In Real Life: Hannah Starkey explores contemporary womanhood
The first major survey of British photographer Hannah Starkey is now on display at The Hepworth Wakefield.
It is May, 1997; two women are seated in a café. One reaches contemplatively towards a nearby mirror; on closer inspection, we notice the moth she holds against the glass. Appearing only via her own reflection, the other woman looks on, her teacup held halfway to her lips.
Within the tableaux of this apparently candid moment, the stories of these two individuals coalesce into ambiguity. In fact, the image has been staged; orchestrated by the celebrated photographer Hannah Starkey as part of her degree show.
By her own volition, this photograph is the first image Hannah made when ‘thinking about how to represent women in photography’. Since then, she has spent the last 25 years of her career exploring the theme, creating an oeuvre replete with cinematic portraits; powerful observations of everyday life; and collaborative projects with young women and non-binary artists.
“This image taught me, in photography, you don’t need to sensationalise everything”, says Hannah. “The quiet moments, the everyday and the fleeting resonate because of their familiarity […] All the images I’ve continued to make throughout my career came from this first work.”
Rooted in the genesis of her practice, Hannah’s meticulously choreographed photographs initiate spaces of dignity and agency. Frequently, lone women occupy the frame; Hannah comments that critics have referred to these subjects as isolated, lonely, even bored. She challenges this assumption; “I thought, can a woman not be deep in her own thoughts in a moment of solitude?”
Each portrait rejects such stereotypes, situating the subjects with an aura of heroism. However, Hannah does not seek to tell individual stories. In her staged works, each woman is emblematic of multiple women’s experiences. “My images are not necessarily about the woman in the picture”, she says. “They’re about the character or the experience that she represents. They’re icons rather than individual life stories.”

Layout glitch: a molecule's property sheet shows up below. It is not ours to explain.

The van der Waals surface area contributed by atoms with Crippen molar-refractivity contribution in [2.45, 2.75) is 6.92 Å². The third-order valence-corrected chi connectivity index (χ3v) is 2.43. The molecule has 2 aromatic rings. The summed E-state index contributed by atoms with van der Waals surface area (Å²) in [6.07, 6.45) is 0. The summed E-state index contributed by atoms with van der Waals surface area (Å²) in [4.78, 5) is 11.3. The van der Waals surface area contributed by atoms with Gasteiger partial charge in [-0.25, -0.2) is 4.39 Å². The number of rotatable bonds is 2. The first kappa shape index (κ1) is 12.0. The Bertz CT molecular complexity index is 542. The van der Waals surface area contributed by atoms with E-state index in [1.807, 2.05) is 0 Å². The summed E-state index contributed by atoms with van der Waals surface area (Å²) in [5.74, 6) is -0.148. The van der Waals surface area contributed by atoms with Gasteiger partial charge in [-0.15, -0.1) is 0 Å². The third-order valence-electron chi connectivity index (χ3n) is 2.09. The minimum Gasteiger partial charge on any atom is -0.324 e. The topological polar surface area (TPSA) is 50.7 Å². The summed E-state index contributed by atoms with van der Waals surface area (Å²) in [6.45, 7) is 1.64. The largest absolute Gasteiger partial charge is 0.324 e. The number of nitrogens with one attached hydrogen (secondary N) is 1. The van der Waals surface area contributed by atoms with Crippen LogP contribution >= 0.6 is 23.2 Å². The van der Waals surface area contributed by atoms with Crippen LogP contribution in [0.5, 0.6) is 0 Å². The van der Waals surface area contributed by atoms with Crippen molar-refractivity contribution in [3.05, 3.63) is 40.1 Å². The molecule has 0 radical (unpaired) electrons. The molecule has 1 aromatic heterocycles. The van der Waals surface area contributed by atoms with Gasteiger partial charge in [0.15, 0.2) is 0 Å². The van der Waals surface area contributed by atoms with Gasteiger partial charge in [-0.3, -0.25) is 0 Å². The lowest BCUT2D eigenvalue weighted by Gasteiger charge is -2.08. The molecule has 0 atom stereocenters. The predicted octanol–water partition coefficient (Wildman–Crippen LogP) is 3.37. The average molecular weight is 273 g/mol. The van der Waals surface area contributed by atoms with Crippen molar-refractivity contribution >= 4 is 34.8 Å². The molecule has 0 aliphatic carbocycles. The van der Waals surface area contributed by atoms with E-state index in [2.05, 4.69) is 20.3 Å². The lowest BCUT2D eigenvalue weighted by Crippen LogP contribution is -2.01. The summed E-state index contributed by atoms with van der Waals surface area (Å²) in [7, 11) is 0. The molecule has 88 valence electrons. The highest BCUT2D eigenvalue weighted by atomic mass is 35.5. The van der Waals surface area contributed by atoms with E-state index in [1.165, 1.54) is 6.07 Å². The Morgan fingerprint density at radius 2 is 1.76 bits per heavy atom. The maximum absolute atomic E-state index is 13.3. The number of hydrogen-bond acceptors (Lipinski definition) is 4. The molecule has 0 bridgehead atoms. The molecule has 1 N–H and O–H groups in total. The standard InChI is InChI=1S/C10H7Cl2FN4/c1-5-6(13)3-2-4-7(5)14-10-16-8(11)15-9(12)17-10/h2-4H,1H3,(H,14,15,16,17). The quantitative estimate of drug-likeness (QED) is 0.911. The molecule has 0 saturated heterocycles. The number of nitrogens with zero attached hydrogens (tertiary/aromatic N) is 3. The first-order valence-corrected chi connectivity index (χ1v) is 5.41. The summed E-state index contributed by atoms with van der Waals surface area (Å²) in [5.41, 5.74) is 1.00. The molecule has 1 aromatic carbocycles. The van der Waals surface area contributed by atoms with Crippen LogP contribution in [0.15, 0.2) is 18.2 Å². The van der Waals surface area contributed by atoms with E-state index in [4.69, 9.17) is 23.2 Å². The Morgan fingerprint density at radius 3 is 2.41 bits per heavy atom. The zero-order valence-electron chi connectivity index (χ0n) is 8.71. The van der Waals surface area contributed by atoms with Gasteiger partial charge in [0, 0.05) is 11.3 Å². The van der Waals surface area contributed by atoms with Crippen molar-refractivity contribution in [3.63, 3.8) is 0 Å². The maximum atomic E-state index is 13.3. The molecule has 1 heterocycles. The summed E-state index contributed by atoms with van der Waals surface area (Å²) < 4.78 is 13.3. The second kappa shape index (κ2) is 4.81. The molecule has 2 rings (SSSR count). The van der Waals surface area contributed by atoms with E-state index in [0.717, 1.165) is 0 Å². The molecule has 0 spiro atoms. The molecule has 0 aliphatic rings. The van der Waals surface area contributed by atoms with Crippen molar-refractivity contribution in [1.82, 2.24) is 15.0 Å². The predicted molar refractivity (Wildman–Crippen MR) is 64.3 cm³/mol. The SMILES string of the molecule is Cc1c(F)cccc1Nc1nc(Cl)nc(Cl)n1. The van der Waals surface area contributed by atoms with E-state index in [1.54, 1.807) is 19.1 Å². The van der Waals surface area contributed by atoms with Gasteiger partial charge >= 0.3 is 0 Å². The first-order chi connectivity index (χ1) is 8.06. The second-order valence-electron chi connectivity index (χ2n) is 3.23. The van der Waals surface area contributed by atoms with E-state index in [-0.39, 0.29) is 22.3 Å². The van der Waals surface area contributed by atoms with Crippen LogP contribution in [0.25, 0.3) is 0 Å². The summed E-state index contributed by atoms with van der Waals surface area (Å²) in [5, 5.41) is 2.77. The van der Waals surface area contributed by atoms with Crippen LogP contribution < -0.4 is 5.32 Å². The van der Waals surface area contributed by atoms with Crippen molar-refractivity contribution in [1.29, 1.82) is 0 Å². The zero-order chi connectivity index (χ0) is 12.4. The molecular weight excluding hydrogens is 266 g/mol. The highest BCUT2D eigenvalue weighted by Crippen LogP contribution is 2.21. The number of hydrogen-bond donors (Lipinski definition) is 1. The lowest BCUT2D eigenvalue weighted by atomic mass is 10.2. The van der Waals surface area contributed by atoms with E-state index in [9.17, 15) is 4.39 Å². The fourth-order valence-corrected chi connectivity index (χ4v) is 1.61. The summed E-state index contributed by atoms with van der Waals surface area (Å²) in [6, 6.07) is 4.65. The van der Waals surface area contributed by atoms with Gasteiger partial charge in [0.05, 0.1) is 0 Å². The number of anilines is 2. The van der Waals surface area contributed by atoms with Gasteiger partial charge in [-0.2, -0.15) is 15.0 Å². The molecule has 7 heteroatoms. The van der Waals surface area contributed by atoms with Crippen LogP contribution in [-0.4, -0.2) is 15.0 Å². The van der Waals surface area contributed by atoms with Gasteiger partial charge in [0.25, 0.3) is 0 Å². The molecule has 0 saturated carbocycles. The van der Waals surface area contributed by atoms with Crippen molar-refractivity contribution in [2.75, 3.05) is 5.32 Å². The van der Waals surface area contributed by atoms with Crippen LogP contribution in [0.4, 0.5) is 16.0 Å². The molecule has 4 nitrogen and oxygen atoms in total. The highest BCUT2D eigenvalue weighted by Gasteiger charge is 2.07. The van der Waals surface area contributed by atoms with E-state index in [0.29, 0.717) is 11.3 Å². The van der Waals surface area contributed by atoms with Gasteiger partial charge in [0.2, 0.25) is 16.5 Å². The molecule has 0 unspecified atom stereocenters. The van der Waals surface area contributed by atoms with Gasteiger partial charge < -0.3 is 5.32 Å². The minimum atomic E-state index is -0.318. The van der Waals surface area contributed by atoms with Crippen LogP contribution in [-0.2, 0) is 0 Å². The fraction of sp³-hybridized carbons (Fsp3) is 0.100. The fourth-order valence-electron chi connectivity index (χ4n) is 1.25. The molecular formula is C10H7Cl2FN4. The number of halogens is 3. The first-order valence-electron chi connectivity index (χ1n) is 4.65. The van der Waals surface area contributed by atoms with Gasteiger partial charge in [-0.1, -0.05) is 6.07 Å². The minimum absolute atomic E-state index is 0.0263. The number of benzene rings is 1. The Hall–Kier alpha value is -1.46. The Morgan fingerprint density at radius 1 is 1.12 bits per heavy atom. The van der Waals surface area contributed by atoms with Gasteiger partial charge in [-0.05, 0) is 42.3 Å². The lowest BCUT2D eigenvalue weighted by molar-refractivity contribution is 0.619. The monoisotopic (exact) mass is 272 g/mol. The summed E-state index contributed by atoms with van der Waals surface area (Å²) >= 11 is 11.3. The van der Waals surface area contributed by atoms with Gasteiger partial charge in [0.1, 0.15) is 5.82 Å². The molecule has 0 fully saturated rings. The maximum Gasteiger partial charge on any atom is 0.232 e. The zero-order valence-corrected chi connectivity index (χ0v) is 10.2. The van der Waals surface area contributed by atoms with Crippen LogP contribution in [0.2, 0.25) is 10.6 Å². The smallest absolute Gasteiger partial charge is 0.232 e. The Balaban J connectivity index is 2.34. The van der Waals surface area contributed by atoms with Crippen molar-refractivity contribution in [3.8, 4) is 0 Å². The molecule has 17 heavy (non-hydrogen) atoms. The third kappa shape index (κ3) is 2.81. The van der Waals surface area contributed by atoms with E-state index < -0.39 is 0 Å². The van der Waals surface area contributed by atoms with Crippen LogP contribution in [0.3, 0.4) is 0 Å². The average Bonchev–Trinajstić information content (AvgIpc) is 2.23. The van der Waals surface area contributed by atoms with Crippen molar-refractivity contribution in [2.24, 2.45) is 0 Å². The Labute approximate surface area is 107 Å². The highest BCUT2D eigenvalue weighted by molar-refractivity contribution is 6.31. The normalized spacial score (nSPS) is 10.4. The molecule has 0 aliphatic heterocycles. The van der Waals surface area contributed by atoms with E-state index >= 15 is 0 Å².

Currently on display at The Hepworth Wakefield, In Real Life provides an arresting walkthrough of Hannah’s career to date. As her practice moves from cinematic diorama into documentary photography, Hannah bears witness to the influential presence of women in cities. On public display for the first time are photographs captured during recent events including the 2017 Women’s March and 2020 Black Lives Matter protests in London.
In Real Life also features a new series of images taken in collaboration with young people who attend Wakefield’s CAPA performing arts college. As part of this project, Hannah worked with a group of early career women and non-binary photographers to consider beauty, community, and belonging in relation to the pervasive influence of social media images.
Hannah has recently described her excitement regarding contemporary conversations about gender. It is a deeply pertinent issue for photographers, which her work squarely addresses; among the ever-increasing proliferation of images, what potential exists in the power of ‘women looking at women’?
Reclaiming photography as a powerful medium of self-representation, collaboration, and solidarity, Hannah solidifies the intrinsic connections between photography and gender equality. “Throughout my career, I’ve maintained a space to contemplate what photography can do for women. Photography has the power to elicit understanding and empathy. It can educate us to feel a different way”, she says.
“It amazes me how an image can be so controlled, abstract or minimal and yet it can still bring a weight of meaning you couldn’t convey with words. It’s a very immediate level of communication. It’s saying “this is my perspective on the world. Is it the same as yours?”
HANNAH STARKEY: IN REAL LIFE is on display at The Hepworth Wakefield until 30th April 2023.